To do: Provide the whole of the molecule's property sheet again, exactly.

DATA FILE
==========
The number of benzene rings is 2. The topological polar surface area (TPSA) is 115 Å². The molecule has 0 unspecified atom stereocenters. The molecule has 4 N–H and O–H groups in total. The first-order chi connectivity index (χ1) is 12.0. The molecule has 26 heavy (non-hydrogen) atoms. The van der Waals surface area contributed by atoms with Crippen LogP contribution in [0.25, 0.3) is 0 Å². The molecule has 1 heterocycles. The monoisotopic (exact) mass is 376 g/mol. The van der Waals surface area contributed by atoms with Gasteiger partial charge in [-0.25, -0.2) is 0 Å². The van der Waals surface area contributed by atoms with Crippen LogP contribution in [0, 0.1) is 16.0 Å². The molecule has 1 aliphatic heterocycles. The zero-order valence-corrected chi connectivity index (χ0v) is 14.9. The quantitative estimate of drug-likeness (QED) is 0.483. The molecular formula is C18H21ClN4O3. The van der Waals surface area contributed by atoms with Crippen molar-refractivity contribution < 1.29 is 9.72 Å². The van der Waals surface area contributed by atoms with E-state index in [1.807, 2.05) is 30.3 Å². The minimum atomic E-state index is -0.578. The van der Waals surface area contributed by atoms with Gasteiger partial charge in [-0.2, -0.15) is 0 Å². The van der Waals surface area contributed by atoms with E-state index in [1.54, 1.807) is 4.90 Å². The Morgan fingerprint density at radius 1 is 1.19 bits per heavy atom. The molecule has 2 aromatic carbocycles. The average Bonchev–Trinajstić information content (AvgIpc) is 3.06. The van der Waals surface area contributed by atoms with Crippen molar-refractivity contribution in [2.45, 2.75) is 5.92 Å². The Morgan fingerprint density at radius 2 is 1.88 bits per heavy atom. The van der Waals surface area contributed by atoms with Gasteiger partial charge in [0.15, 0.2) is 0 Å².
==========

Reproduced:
The number of benzene rings is 2. The topological polar surface area (TPSA) is 115 Å². The molecule has 0 unspecified atom stereocenters. The molecule has 4 N–H and O–H groups in total. The first-order chi connectivity index (χ1) is 12.0. The molecule has 26 heavy (non-hydrogen) atoms. The van der Waals surface area contributed by atoms with Crippen LogP contribution in [0.25, 0.3) is 0 Å². The molecule has 1 heterocycles. The monoisotopic (exact) mass is 376 g/mol. The van der Waals surface area contributed by atoms with Gasteiger partial charge in [-0.25, -0.2) is 0 Å². The van der Waals surface area contributed by atoms with Crippen LogP contribution in [0, 0.1) is 16.0 Å². The molecule has 1 aliphatic heterocycles. The zero-order valence-corrected chi connectivity index (χ0v) is 14.9. The quantitative estimate of drug-likeness (QED) is 0.483. The molecular formula is C18H21ClN4O3. The van der Waals surface area contributed by atoms with Crippen molar-refractivity contribution < 1.29 is 9.72 Å². The van der Waals surface area contributed by atoms with E-state index in [1.807, 2.05) is 30.3 Å². The minimum atomic E-state index is -0.578. The van der Waals surface area contributed by atoms with Gasteiger partial charge in [-0.2, -0.15) is 0 Å². The van der Waals surface area contributed by atoms with E-state index in [1.54, 1.807) is 4.90 Å². The Morgan fingerprint density at radius 1 is 1.19 bits per heavy atom. The molecule has 2 aromatic carbocycles. The average Bonchev–Trinajstić information content (AvgIpc) is 3.06. The van der Waals surface area contributed by atoms with Crippen molar-refractivity contribution in [2.45, 2.75) is 5.92 Å². The Morgan fingerprint density at radius 2 is 1.88 bits per heavy atom. The van der Waals surface area contributed by atoms with Gasteiger partial charge in [0.15, 0.2) is 0 Å².